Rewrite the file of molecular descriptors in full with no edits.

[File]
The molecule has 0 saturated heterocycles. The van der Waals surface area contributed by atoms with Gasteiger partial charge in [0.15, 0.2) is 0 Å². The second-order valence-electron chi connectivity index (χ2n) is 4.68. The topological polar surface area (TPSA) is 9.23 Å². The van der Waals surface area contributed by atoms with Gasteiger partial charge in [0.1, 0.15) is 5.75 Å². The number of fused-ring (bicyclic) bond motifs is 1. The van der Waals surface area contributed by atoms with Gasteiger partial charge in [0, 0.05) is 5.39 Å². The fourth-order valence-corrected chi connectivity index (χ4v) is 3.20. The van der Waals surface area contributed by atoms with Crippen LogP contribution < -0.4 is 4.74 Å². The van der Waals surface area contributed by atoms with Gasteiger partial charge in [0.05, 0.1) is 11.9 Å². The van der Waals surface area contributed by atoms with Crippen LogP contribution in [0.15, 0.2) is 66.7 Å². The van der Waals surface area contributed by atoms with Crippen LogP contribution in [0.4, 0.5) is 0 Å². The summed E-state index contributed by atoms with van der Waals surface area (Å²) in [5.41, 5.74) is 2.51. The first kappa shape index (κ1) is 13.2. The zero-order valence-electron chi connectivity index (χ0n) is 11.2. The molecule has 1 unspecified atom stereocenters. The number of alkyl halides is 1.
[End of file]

The molecule has 0 saturated heterocycles. The van der Waals surface area contributed by atoms with Gasteiger partial charge in [0.15, 0.2) is 0 Å². The second-order valence-electron chi connectivity index (χ2n) is 4.68. The topological polar surface area (TPSA) is 9.23 Å². The van der Waals surface area contributed by atoms with Gasteiger partial charge in [0.1, 0.15) is 5.75 Å². The number of fused-ring (bicyclic) bond motifs is 1. The van der Waals surface area contributed by atoms with Gasteiger partial charge in [0, 0.05) is 5.39 Å². The fourth-order valence-corrected chi connectivity index (χ4v) is 3.20. The van der Waals surface area contributed by atoms with Crippen LogP contribution < -0.4 is 4.74 Å². The van der Waals surface area contributed by atoms with Gasteiger partial charge in [0.05, 0.1) is 11.9 Å². The van der Waals surface area contributed by atoms with Crippen LogP contribution in [0.15, 0.2) is 66.7 Å². The van der Waals surface area contributed by atoms with Crippen LogP contribution in [0.4, 0.5) is 0 Å². The summed E-state index contributed by atoms with van der Waals surface area (Å²) in [5.41, 5.74) is 2.51. The first kappa shape index (κ1) is 13.2. The zero-order valence-electron chi connectivity index (χ0n) is 11.2. The molecule has 1 unspecified atom stereocenters. The number of alkyl halides is 1.